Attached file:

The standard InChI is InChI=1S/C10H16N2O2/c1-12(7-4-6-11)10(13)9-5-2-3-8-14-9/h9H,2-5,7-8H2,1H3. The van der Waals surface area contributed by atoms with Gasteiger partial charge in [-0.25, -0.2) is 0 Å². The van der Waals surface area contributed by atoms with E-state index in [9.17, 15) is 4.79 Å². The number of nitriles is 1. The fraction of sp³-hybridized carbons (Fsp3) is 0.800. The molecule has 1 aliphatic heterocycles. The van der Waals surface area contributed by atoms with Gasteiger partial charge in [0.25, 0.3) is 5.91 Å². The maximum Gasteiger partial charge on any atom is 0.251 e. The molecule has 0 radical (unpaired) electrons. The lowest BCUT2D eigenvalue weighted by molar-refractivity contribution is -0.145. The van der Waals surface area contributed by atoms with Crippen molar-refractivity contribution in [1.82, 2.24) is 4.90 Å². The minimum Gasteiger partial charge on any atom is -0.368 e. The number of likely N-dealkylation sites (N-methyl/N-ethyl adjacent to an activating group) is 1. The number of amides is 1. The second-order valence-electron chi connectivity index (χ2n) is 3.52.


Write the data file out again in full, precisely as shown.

The standard InChI is InChI=1S/C10H16N2O2/c1-12(7-4-6-11)10(13)9-5-2-3-8-14-9/h9H,2-5,7-8H2,1H3. The van der Waals surface area contributed by atoms with Gasteiger partial charge in [-0.25, -0.2) is 0 Å². The van der Waals surface area contributed by atoms with E-state index in [9.17, 15) is 4.79 Å². The number of nitriles is 1. The fraction of sp³-hybridized carbons (Fsp3) is 0.800. The molecule has 1 aliphatic heterocycles. The van der Waals surface area contributed by atoms with Gasteiger partial charge in [0.25, 0.3) is 5.91 Å². The maximum Gasteiger partial charge on any atom is 0.251 e. The molecule has 0 radical (unpaired) electrons. The lowest BCUT2D eigenvalue weighted by molar-refractivity contribution is -0.145. The van der Waals surface area contributed by atoms with Crippen molar-refractivity contribution in [1.82, 2.24) is 4.90 Å². The minimum Gasteiger partial charge on any atom is -0.368 e. The number of likely N-dealkylation sites (N-methyl/N-ethyl adjacent to an activating group) is 1. The number of amides is 1. The second-order valence-electron chi connectivity index (χ2n) is 3.52.